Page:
Reflections on our times inspired by C.S.Lewis

Reflections on today’s culture inspired by C.S.Lewis. By PETER CORNEY

The Lewis quotation that inspired this reflection comes from his essay “The Abolition of man”.

“Such is the tragi – comedy of our situation, we clamour for those very qualities we are rendering impossible….”

Currently we constantly hear the call for political and commercial leadership with more honesty and integrity, with less pride and avarice, and in the case of our politics, less of the ugly and sterile quest for revenge. The recent Royal Commission has also called for a new corporate culture of honesty and transparency in our Banks and financial enterprises.

And yet, as Lewis contiues; “In a sort of ghastly simplicity we remove the organ and demand the function. We make men without chests and expect of them virtue and enterprise. We laugh at honour and are shocked to find traitors in our midst.  We castrate and bid the geldings be fruitful.”

As Lewis points out with his graphic metaphor of castration our present culture renders these qualities and virtues impossible because we have made our culture morally sterile. We have turned away from the belief in moral absolutes and the transcendent origin of the highest values and virtues. We are now lost in a confusion of Post Modern relativism, radical individualism and a false view of personal freedom that is really the desire for individual choice unrestrained by any boundaries of morality, truth and reason.

The sense of moral and spiritual accountability to God has been steadily eroded by the secularists who reject any reality beyond the material and physical world. They want to enclose us all in their well-lit, tightly locked but windowless room of scientific materialism that rejects any ‘meta physic’, nothing bigger or beyond the material and physical. And yet they have no satisfying answers to our most enduring questions about meaning, morality, the highest good and our ultimate purpose.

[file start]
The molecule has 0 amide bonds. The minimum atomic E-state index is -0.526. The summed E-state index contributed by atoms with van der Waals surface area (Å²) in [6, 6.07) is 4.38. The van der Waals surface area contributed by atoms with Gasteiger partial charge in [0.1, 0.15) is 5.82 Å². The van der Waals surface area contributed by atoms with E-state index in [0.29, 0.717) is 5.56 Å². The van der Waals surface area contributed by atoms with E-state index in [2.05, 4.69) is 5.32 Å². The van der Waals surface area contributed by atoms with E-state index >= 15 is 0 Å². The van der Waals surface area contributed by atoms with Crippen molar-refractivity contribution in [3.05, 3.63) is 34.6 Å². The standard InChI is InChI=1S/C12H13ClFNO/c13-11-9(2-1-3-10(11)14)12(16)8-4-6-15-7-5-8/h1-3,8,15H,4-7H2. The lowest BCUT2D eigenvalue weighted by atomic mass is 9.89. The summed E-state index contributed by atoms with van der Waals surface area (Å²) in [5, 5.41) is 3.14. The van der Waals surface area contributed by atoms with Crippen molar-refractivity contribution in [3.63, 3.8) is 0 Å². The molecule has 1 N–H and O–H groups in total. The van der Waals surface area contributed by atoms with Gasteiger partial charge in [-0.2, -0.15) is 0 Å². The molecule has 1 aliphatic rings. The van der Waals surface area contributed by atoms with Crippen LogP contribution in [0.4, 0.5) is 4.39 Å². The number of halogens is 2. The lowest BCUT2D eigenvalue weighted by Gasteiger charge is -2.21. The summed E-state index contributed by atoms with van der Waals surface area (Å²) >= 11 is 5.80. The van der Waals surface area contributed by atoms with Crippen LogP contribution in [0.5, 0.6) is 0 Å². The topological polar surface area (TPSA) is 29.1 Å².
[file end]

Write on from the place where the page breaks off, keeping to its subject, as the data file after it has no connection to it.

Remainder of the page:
To change the metaphor we are a “cut flower culture” that has severed our values and virtues from their roots and so it should not surprise us that the flowers of the moral virtues are slowly withering and dying.


Praying the Psalms – a confession! by Peter Corney

Praying the Psalm’s – a confession! by Peter Corney

As a young man at theological college I found the discipline of the daily chapel services and the saying of the psalms sometimes a chore, sometimes boring, and sometimes a blessing.

Full of energy, impatient to rescue the world, more an activist than given to reflection or meditation the daily saying of the psalms mostly went past me, although sometimes the depth of their cries to God arrested even me!

But like all good disciplines their daily repetition meant their phrases seeped unconsciously into my mind. But to seep into my heart required something else – the experience of the inevitable difficulties, pain and disappointments of adult life and ministry. For the psalms are the cries of men and women who believe in God and are trying to serve Him in the ordinary challenges and often unanswered questions of life as well as its joy filled moments – the moments when Gods presence is felt like lightning or when He seems absent or silent.

They are the ancient yet constantly contemporary prayers of God’s people. They have been prayed for thousands of years by Jews and Christians. As a Christian I am immensely thankful for my ‘spiritual great grandparents’, the Children of Israel and for their preservation of these cries to God from the heart.

Even those awful imprecatory psalms where the prayer calls on God to curse and judge those who have taunted, wronged or hurt us, yes even they resonate! For those cries have been in my throat too in my darkest moments of self-pity, self-righteousness or anger, thoughts and feelings that, thank God, in the end drive me back to Christ on the cross bearing my sins and the suffering and evil and violence we are capable of inflicting on one another. Drawing me to cry out for forgiveness and the strength to love and forgive those who treated me badly or unjustly as Jesus commanded and to leave the judgement in God’s hands.

The psalms are not for the spiritually faint hearted!

 

 


The Rights Revolution

INDIVIDUAL RIGHTS, VIRTUE AND A CIVIL SOCIETY – by Peter Corney

Some reflections on “The Rights Revolution” by Michael Ignatieff.( 1.)

Beware when the expressions of people’s opinions are unrestrained by reason and civility and focussed on a single issue.  When these factors join debate shuts down and the shrill voice of ideology dominates the public square. This is a risk in our current preoccupation with identity politics and its fruit can be bitter and divisive in society.